Mon, May 05, 2003 - Page 8 News List

Editorial: Boneheaded ideas in the SARS saga

At the present time everyone is so concerned about the possibility of catching SARS that the awarding of golden raspberries for mishandling the situation is far from their minds. But, since everyone is surely bored to death with advice over what should be done, let us take time out to recall some of the more embarrassing moments in Taiwan's SARS story.

Pride of place surely has to go to the government for organizing an international conference two weeks ago in which it aimed to present what one newspaper called "Taiwan's achievements in controlling SARS" to the world and this, mind you, when the situation in China was worsening by the hour and there was still no control on cross-strait visitors. Anybody with an ounce of wisdom had to see the government's action as hubristic. Given that -- before the current quarantine controls -- 10,000 people a day entered Taiwan from Hong Kong and China, it was only a matter of time before the SARS situation worsened rapidly. And so it proved. Two days after the conference broke up, Taipei Municipal Hoping Hospital was closed down.

If the government's foolishness in thinking it had beaten SARS so prematurely has gone virtually unremarked, nobody now seems to remember the prior, surely more gross, stupidity of the blue camp. It is, of course, so obsessed by the idea of opening cross-strait air links that it will use the flimsiest and most ridiculous pretexts to make an appeal for the opening of such links. SARS is in Hong Kong, the blue camp argued. And so we need direct air links with China so that Hong Kong can be avoided by returning Taiwanese residents in China. This measure would have resulted in the spread of SARS into Taiwan far more rapidly. The blue camp might argue that it didn't know at the time the true situation in China because of the now-infamous faked statistics. To which we can only say that just as one learns at an early age never to play poker with a man named Doc or eat a place called Mom's, one also learns never to trust statistics from communist China. The blue camp's gullibility here only shows how unsuitable they are to conduct cross-strait negotiations.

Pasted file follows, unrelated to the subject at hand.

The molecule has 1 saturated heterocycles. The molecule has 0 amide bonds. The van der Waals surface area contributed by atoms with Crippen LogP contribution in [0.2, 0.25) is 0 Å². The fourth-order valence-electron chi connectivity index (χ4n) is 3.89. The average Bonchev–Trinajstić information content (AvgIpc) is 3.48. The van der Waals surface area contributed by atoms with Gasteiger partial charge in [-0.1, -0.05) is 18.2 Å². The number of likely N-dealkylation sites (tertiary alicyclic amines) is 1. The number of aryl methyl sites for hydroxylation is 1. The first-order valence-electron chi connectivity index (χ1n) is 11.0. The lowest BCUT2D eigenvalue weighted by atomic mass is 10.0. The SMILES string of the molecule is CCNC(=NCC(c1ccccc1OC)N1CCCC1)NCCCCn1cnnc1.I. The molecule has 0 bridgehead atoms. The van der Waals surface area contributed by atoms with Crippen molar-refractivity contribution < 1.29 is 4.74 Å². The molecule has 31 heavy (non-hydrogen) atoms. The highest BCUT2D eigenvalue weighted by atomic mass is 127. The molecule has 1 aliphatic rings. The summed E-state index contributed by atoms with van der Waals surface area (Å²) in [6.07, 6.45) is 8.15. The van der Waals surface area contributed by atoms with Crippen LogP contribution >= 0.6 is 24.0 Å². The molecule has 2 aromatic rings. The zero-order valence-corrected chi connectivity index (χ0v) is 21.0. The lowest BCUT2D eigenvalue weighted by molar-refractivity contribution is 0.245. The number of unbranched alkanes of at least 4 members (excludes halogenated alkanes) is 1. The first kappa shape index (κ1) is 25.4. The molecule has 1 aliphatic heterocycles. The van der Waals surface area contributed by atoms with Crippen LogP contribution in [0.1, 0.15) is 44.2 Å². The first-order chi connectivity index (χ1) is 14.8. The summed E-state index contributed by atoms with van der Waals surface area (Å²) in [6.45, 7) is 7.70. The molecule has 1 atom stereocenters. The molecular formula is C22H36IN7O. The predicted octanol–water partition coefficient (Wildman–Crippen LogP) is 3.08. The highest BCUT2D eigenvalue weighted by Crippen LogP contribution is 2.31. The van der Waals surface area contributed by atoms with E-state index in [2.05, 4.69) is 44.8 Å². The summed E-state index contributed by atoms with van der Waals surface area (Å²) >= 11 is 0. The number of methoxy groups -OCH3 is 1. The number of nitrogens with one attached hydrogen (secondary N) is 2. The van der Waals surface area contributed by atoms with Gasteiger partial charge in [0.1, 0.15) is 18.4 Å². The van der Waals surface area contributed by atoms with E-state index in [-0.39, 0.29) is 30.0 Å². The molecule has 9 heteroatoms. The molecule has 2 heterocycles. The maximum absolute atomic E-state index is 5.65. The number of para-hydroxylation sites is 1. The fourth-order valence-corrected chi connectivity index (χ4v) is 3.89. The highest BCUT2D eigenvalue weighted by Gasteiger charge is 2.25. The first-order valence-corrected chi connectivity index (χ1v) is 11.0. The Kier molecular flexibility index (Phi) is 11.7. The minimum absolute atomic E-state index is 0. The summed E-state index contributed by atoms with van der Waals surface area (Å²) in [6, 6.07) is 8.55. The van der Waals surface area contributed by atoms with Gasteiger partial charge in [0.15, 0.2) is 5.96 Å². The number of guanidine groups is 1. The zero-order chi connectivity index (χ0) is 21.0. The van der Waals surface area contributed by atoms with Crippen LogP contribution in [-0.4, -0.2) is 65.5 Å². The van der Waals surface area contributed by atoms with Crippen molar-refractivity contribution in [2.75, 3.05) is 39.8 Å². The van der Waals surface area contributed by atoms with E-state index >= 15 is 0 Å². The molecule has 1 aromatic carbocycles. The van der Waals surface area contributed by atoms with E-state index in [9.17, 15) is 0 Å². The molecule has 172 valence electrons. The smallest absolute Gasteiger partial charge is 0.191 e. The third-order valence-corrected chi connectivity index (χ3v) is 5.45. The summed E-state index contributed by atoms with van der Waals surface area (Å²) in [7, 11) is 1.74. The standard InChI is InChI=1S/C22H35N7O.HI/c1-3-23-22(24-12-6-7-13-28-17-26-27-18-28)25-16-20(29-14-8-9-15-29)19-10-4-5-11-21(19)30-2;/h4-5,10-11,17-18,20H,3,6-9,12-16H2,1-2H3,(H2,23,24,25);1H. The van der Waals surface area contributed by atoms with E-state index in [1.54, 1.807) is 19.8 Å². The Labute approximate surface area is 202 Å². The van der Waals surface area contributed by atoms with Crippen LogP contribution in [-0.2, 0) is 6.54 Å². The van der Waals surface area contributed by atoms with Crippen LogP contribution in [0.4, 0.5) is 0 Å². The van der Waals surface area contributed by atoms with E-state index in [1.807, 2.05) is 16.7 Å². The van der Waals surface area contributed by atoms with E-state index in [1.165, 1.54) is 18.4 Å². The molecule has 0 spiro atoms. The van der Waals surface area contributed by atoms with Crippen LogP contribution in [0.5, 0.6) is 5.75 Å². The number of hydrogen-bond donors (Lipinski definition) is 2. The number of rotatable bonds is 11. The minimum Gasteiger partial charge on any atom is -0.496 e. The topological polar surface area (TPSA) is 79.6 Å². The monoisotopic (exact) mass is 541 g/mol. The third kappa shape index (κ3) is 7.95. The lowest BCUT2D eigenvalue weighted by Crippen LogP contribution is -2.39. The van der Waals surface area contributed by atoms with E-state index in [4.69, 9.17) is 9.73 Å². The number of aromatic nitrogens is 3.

Quite what the effect of SARS will be on the relationship with China it is far too early to tell. But it was interesting to hear the blue camp talking about how to facilitate the repatriation of capital and businesses from China for those Taiwanese who think that investment across the Strait is no longer worth the risk. It also will be interesting to see how it affects the Lien-Soong election campaign; promises of better relations and transportation links with China do not sound, post-SARS, like an election winner.

And let us award another raspberry, while we are at it, to the WHO. It is not clear whether China was consulted before the organization sent a team to Taiwan at the weekend, or whether it was simply informed. But the question remains, what on earth does this have to do with China? It is true that China claims Taiwan. It is also true that it has never controlled Taiwan, and exerts no authority here -- except among KMT lawmakers. It is also true that under international law the status of Taiwan is undecided as a result of no decision being made about it at the San Francisco Peace Treaty talks. China does not have sovereignty and has not had since 1895. The situation reminds us of the old claim by the Irish government to control the whole of Ireland, including the six counties under the British government. Would the WHO have asked Dublin if it could visit Northern Ireland, in such circumstances? Of course not. So why the kowtowing toward China?

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